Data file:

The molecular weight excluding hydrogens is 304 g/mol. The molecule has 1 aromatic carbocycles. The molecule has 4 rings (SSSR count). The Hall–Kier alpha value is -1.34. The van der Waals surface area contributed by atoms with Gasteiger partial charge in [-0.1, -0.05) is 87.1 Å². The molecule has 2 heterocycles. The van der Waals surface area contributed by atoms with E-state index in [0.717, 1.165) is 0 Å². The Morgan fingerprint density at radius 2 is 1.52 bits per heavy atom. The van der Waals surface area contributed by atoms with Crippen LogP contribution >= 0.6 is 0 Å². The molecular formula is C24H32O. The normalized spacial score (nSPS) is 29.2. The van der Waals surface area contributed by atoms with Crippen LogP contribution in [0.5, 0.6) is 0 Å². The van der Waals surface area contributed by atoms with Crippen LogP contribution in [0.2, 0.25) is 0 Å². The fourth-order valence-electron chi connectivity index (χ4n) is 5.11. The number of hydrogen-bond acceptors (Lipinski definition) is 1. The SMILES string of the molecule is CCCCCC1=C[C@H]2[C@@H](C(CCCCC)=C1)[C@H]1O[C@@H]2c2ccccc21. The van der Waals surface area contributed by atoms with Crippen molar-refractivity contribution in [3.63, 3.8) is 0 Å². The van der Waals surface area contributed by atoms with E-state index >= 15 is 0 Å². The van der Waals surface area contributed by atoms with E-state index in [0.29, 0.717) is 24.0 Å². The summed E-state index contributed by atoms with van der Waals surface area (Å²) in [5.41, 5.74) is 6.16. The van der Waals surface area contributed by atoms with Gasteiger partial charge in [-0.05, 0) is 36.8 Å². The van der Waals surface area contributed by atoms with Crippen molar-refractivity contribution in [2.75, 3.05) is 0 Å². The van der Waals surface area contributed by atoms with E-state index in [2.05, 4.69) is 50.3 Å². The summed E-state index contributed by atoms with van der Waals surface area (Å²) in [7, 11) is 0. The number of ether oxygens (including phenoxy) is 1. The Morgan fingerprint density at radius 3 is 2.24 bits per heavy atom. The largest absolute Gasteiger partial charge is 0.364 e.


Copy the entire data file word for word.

The molecular weight excluding hydrogens is 304 g/mol. The molecule has 1 aromatic carbocycles. The molecule has 4 rings (SSSR count). The Hall–Kier alpha value is -1.34. The van der Waals surface area contributed by atoms with Gasteiger partial charge in [-0.1, -0.05) is 87.1 Å². The molecule has 2 heterocycles. The van der Waals surface area contributed by atoms with E-state index in [0.717, 1.165) is 0 Å². The Morgan fingerprint density at radius 2 is 1.52 bits per heavy atom. The van der Waals surface area contributed by atoms with Crippen LogP contribution >= 0.6 is 0 Å². The molecular formula is C24H32O. The normalized spacial score (nSPS) is 29.2. The van der Waals surface area contributed by atoms with Crippen LogP contribution in [0.5, 0.6) is 0 Å². The van der Waals surface area contributed by atoms with Crippen LogP contribution in [0.2, 0.25) is 0 Å². The fourth-order valence-electron chi connectivity index (χ4n) is 5.11. The number of hydrogen-bond acceptors (Lipinski definition) is 1. The SMILES string of the molecule is CCCCCC1=C[C@H]2[C@@H](C(CCCCC)=C1)[C@H]1O[C@@H]2c2ccccc21. The van der Waals surface area contributed by atoms with Crippen molar-refractivity contribution in [3.63, 3.8) is 0 Å². The van der Waals surface area contributed by atoms with E-state index >= 15 is 0 Å². The van der Waals surface area contributed by atoms with E-state index in [0.29, 0.717) is 24.0 Å². The summed E-state index contributed by atoms with van der Waals surface area (Å²) in [5.41, 5.74) is 6.16. The van der Waals surface area contributed by atoms with Gasteiger partial charge in [-0.05, 0) is 36.8 Å². The van der Waals surface area contributed by atoms with Crippen molar-refractivity contribution in [2.75, 3.05) is 0 Å². The van der Waals surface area contributed by atoms with E-state index in [2.05, 4.69) is 50.3 Å². The summed E-state index contributed by atoms with van der Waals surface area (Å²) in [7, 11) is 0. The number of ether oxygens (including phenoxy) is 1. The Morgan fingerprint density at radius 3 is 2.24 bits per heavy atom. The largest absolute Gasteiger partial charge is 0.364 e.